A former American hostage in Iran says it’s time for the United States and Iran to stop demonizing each other and start talking about things they can agree on.
In mid-April, after more than a year of posturing, Iran again met with representatives of the United States, Russia, China, France, and Britain (the United Nations Security Council’s five permanent members), and Germany. The objective, at least from the non-Iranian side, was to deal with the Tehran regime’s nuclear ambitions. However, little was accomplished beyond the parties agreeing to meet again in late May. And not much will be accomplished then unless both sides cool the rhetoric and broaden the discussion.
The problem with rhetoric is that, in conflict situations, it becomes progressively overheated on each exchange, and the chances of constructive talks that might avert a dangerous conflict dwindle proportionately.
That’s not to say it will be easy for the United States and Iran to end their long diplomatic estrangement and start talking, if not as friends then at least as grownups with a range of shared interests.
In 1979, I was one of more than 50 Americans taken hostage in the U.S. Embassy and held in Tehran for 444 days. It was an event that still casts a deep shadow.
In the United States, it evokes images of crowds of bearded men shouting “Death to America” and burning the American flag. In Iran, every year on Nov. 4 – the anniversary of the start of the crisis – there are parades and speeches celebrating the event as though it is something to be proud of.
Both sides need to put the event behind them, but that will be possible only if Iran admits it made a shameful mistake. If that happens, perhaps the two sides can really begin to talk – and not just about nukes, as scary as the prospect of an Iran with a nuclear-weapons capability might seem.
In my assessment, the depiction of Iran as some imminent military, political, and cultural threat to its region is vastly overblown.
The Islamic Republic is a threat, but mostly to itself and its own people. It has pursued self-defeating policies, exercised brutal repression, and applied staggeringly inept diplomacy.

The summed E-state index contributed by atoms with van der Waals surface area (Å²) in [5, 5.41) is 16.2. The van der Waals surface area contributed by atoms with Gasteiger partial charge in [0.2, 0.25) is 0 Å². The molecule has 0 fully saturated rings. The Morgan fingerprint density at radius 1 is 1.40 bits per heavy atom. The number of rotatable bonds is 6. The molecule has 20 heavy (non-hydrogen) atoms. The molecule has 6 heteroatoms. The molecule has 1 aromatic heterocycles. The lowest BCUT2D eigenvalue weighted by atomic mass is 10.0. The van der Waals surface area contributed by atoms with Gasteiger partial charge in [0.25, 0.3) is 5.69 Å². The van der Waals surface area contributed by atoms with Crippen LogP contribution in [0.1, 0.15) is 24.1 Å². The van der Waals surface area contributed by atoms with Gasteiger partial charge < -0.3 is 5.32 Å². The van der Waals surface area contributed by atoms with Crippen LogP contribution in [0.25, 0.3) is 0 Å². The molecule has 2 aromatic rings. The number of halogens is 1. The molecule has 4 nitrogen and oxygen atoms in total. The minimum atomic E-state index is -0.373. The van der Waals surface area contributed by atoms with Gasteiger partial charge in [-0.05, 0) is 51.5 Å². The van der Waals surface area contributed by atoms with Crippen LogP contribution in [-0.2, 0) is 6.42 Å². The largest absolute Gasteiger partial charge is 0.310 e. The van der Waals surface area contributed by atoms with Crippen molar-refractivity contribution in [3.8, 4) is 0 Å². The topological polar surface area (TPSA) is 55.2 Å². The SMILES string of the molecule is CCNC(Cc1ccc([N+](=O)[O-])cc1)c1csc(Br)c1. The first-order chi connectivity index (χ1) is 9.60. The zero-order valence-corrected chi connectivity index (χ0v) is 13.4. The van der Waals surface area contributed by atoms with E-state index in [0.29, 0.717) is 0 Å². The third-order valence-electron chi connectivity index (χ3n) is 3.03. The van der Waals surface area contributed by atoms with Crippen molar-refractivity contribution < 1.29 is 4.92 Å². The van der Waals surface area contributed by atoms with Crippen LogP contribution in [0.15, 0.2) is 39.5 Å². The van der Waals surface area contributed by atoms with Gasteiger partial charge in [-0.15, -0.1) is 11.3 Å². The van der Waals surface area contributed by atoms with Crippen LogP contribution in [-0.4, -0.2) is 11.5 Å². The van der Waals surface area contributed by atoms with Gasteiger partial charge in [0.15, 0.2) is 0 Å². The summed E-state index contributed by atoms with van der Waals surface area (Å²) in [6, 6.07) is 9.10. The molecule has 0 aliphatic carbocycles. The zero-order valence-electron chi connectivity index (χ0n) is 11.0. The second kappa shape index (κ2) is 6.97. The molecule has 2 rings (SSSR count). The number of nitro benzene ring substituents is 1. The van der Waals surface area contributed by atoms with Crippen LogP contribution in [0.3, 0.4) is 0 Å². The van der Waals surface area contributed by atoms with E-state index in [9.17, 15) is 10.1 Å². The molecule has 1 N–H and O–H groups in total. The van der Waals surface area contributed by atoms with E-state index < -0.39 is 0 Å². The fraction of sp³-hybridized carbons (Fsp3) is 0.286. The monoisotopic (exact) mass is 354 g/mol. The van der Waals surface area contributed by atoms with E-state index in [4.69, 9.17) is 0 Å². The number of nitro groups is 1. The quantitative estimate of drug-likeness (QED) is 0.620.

Iran has great difficulty simply because of its unique identity. It is not Arab. It is not Turkish. It is not Sunni. So where does it fit in?
It had some success beating the drum for the Palestinian cause, but a lot of that success has gone by the boards because Iran has identified itself strategically with Bashar al-Assad’s repressive Syrian regime. That unpopular move makes Iran’s pro-Palestinian and pro-Arab propaganda something of a joke.
As for Iran building a nuclear arsenal, you have to ask what it would accomplish. The regime seems to grasp that the biggest threat to its survival, and survival is its priority, is not foreign military intervention but a soft overthrow from within – driven by internal dissidents, perhaps fomented by outside powers. In that case, a nuclear weapon wouldn’t be much help.
On the other hand, the Iranians remember their war with Iraq when Saddam Hussein used poison gas against them and the international community sat on its hands. With this history in mind, perhaps the decision to develop nuclear weapons – if that’s what they’re doing – in order to deter future attacks is rational.
I take U.S. President Barack Obama at his word that he wants to change what, for over 30 years, has been a very unproductive relationship. However, making such a change has proved much more difficult than people thought.
I would counsel two things: forbearance and patience. An estrangement that has gone on this long, and holds this much bad blood, resentment, and mistrust, is not going to be changed by one meeting, or two meetings, or one speech, or two speeches.
But I do know this: The more that the White House speaks of a new beginning, and of mutual respect, the more difficult it is for the Iranians to continue their traditional anti-American rhetoric. It simply doesn’t work anymore.
John Limbert is Distinguished Professor of International Affairs in the departments of political science and history at the U.S. Naval Academy. During a long and distinguished career in the Foreign Service, he was, among other appointments, Ambassador to the Islamic Republic of Mauritania, Deputy Assistant Secretary of State for Iran.